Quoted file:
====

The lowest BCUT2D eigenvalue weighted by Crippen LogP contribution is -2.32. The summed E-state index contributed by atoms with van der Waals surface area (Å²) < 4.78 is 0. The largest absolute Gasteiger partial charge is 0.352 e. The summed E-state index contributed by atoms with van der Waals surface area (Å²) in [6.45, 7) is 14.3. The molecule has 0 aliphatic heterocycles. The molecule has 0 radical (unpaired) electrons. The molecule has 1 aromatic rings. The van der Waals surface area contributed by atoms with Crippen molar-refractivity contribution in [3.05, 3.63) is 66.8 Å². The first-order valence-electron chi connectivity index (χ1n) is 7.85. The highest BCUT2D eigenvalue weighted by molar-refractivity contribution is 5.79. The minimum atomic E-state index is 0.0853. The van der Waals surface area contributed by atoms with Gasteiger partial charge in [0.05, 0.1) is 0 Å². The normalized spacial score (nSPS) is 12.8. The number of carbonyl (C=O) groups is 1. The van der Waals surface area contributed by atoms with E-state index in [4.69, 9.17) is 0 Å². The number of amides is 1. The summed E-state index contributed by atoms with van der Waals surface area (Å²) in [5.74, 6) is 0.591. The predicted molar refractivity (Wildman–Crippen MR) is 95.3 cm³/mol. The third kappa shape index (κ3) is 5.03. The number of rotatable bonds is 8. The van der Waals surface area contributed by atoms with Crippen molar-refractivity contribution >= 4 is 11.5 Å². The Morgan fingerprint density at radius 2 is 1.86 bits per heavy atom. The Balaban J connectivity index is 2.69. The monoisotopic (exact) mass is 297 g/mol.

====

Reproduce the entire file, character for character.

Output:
The lowest BCUT2D eigenvalue weighted by Crippen LogP contribution is -2.32. The summed E-state index contributed by atoms with van der Waals surface area (Å²) < 4.78 is 0. The largest absolute Gasteiger partial charge is 0.352 e. The summed E-state index contributed by atoms with van der Waals surface area (Å²) in [6.45, 7) is 14.3. The molecule has 0 aliphatic heterocycles. The molecule has 0 radical (unpaired) electrons. The molecule has 1 aromatic rings. The van der Waals surface area contributed by atoms with Crippen molar-refractivity contribution in [3.05, 3.63) is 66.8 Å². The first-order valence-electron chi connectivity index (χ1n) is 7.85. The highest BCUT2D eigenvalue weighted by molar-refractivity contribution is 5.79. The minimum atomic E-state index is 0.0853. The van der Waals surface area contributed by atoms with Gasteiger partial charge in [0.05, 0.1) is 0 Å². The normalized spacial score (nSPS) is 12.8. The number of carbonyl (C=O) groups is 1. The van der Waals surface area contributed by atoms with E-state index in [4.69, 9.17) is 0 Å². The number of amides is 1. The summed E-state index contributed by atoms with van der Waals surface area (Å²) in [5.74, 6) is 0.591. The predicted molar refractivity (Wildman–Crippen MR) is 95.3 cm³/mol. The third kappa shape index (κ3) is 5.03. The number of rotatable bonds is 8. The van der Waals surface area contributed by atoms with Crippen molar-refractivity contribution >= 4 is 11.5 Å². The Morgan fingerprint density at radius 2 is 1.86 bits per heavy atom. The Balaban J connectivity index is 2.69. The monoisotopic (exact) mass is 297 g/mol.